excerpts from: The Deceased Hope the Farm Remains in the Family for Generations by Jenny Browne

So ended the obituary.
So begin again with a parable.

In those days the habit was to call the older people Aunt or Uncle,
regardless of relationship. Uncle had a son who was highly educated. The
son happened to be home from college so Uncle started him planting
corn. The seed boxes on the planter hold about a gallon of corn seed each.
Uncle filled the boxes and left the sack of seed setting at the end of the
field. The son planted until about noon and never re-filled the seed boxes, which
should have been done three times by mid-morning. the men spent
all afternoon digging in the tracks, trying to figure out where the seed had
run out.

Or perhaps a photograph:

I’m not sure who the other woman is, but that’s the one you’re named for.

No, it’s not really a hat. You call it a tea cozy, for a teapot. She was funny like that.

We spell yours differently, but you say it the same.


You might (V. suggests) want to try writing that in scenes.

The back room smelled like Louis L’Amour
paperbacks–even after

the farmer’s eyes clouded and he switched
to cassette–Luck Strikes, weak coffee

cooling in Victory Seed Corn mug.

There are woman hands can snap a chicken neck in one twist.

There is town and town is
canned peaches,

       volunteer ditch lilies, orange-vested
prisoners picking up trash in the sun.

What does not change?
The davenport best for naps,

that screen door’s quick temper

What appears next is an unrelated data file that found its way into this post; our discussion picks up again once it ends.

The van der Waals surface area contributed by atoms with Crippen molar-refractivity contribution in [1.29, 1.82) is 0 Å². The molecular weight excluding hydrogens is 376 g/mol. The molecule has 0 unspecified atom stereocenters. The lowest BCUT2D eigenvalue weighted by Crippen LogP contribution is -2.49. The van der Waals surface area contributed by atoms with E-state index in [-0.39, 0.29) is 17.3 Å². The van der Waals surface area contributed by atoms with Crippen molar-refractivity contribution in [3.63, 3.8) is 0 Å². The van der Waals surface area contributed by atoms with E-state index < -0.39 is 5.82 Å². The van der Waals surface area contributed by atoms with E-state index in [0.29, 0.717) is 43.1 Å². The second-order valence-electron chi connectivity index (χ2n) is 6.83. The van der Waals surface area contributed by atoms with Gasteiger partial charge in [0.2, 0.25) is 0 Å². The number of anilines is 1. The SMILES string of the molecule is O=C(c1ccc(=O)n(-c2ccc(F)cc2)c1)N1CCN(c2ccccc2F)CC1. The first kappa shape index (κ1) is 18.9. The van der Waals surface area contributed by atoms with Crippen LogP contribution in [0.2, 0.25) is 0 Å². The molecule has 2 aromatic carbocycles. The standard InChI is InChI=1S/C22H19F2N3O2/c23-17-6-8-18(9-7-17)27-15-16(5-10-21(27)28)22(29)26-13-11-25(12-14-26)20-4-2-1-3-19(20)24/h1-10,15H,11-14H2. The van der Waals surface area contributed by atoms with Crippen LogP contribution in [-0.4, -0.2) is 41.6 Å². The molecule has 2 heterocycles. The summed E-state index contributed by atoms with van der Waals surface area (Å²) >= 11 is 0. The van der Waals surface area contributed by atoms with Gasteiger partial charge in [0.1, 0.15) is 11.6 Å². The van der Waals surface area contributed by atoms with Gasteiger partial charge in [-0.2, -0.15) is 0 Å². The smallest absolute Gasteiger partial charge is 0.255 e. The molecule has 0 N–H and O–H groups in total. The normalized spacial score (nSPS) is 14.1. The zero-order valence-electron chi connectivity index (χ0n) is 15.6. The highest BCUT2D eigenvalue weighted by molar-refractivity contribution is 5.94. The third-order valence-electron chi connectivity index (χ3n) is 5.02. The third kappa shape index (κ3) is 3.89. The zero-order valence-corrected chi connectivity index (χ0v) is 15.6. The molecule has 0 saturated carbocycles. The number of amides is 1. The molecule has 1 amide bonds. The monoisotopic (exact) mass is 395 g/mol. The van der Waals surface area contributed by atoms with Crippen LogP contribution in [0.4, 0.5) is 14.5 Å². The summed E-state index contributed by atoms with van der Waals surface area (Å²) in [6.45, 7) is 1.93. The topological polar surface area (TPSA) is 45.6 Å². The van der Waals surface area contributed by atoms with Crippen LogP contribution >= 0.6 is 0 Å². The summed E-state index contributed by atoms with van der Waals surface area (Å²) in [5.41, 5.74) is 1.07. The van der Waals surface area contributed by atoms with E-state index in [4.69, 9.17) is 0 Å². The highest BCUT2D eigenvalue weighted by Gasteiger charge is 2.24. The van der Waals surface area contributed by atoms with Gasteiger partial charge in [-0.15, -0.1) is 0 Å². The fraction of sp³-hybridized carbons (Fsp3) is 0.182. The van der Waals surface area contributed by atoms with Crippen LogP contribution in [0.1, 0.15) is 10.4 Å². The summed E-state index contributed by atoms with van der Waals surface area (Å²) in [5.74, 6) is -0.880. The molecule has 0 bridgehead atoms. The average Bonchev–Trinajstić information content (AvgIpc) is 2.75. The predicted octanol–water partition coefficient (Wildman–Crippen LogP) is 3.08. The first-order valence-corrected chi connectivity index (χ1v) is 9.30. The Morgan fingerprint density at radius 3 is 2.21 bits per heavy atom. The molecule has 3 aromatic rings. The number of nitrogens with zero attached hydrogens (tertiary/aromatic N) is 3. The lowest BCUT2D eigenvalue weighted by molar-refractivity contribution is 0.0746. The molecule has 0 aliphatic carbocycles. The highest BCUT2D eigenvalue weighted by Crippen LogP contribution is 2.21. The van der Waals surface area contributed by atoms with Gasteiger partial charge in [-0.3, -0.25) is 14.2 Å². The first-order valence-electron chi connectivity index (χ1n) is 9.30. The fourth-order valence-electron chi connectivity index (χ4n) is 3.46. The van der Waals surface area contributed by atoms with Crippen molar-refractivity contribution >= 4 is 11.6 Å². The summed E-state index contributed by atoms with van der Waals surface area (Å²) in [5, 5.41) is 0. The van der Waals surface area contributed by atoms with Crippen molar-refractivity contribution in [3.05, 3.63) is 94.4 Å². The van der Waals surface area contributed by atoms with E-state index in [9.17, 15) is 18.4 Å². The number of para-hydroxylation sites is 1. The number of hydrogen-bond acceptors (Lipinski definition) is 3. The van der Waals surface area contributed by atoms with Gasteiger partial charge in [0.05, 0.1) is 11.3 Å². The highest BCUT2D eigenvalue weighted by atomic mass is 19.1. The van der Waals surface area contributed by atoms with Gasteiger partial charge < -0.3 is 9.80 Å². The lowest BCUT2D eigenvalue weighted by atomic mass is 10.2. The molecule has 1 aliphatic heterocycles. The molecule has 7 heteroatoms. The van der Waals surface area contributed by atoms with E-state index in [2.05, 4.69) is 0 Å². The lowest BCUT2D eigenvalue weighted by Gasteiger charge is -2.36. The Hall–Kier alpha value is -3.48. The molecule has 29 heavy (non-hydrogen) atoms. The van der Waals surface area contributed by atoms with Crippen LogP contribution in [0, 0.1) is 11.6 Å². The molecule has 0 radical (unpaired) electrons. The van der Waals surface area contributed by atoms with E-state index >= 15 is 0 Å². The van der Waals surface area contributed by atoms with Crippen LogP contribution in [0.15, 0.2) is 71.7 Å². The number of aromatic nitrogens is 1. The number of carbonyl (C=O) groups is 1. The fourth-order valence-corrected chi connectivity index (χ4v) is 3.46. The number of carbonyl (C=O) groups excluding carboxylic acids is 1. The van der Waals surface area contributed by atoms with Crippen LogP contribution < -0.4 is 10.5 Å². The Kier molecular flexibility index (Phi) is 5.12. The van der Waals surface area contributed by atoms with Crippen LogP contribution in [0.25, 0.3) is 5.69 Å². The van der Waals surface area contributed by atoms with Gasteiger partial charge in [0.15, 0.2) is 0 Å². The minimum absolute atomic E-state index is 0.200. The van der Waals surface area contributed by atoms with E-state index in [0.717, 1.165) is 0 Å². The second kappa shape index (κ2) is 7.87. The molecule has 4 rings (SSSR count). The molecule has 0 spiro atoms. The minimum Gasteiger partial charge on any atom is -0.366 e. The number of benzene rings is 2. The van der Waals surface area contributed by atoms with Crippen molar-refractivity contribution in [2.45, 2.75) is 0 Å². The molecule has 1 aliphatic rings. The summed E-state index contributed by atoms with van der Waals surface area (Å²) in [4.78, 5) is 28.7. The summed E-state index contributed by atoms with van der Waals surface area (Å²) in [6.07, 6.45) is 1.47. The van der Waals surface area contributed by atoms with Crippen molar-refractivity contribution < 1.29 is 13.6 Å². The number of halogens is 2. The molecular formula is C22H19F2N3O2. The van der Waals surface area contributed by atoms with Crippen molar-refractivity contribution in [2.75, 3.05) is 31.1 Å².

one question: how far, exactly,

he meant by walking distance?

Mom calls to say cousin Marty’s getting a new heart, and I spend the rest of the day
saying it possible: Marty’s getting a new heart. A new heart. A new heart

Hey barista. Hey dry-cleaning. Hey sashimi, my cousin’s getting a new
heart. He has exactly six hours to go get his new heart.

Marty and his brother Mike run rigs full of Amish hand-turned spindles,
NASCAR track rails, pork, corn, and soybeans all up and down Hwy 41.

Edamame? Uncle Joe laughs, I got you a whole field of edamame.

Corn silks turning just in time.

Up in the combine, Mike fell to his knees, weeping, gripping the cell
phone. Something wrong? No, nothing’s wrong. The got Marty a heart.

Joe said the tops of Marty’s ears were all pink when he got out of the
operating room. (I just
wrote operating ring, which seems fitting, better even.) Pink, Joe’s own

eyes filling, like a baby.

Parke County (1979)

Dear Ones All,

I hope the heirlooms, especially furniture, china and glass can be divided among you.
Rectangle (almost square) Walnut table.
Oval (spool) belonged to (I am not sure).
Pedestal table (Marion bought pieces from trash pile room of Masonic building)
Pink rose Havalin plates and cups bought by Ethel Carver for Mother out of first year salary
teaching at the country school “No 2 Wabash Township Parke County”
Odd Plates (one each to grand-children)
1 large glass dish with lids (always had apples in it)
Leaf pattern fan
Blue, red and white linens for when a small child (cold weather) went to visit
(I was wrapped in it to go home)
It is hard about my diamond ring, which your father bought and gave to me
Marion said it would buy a Ford if I wanted to sell it.
Somebody please take good care of it (a lovers gift).


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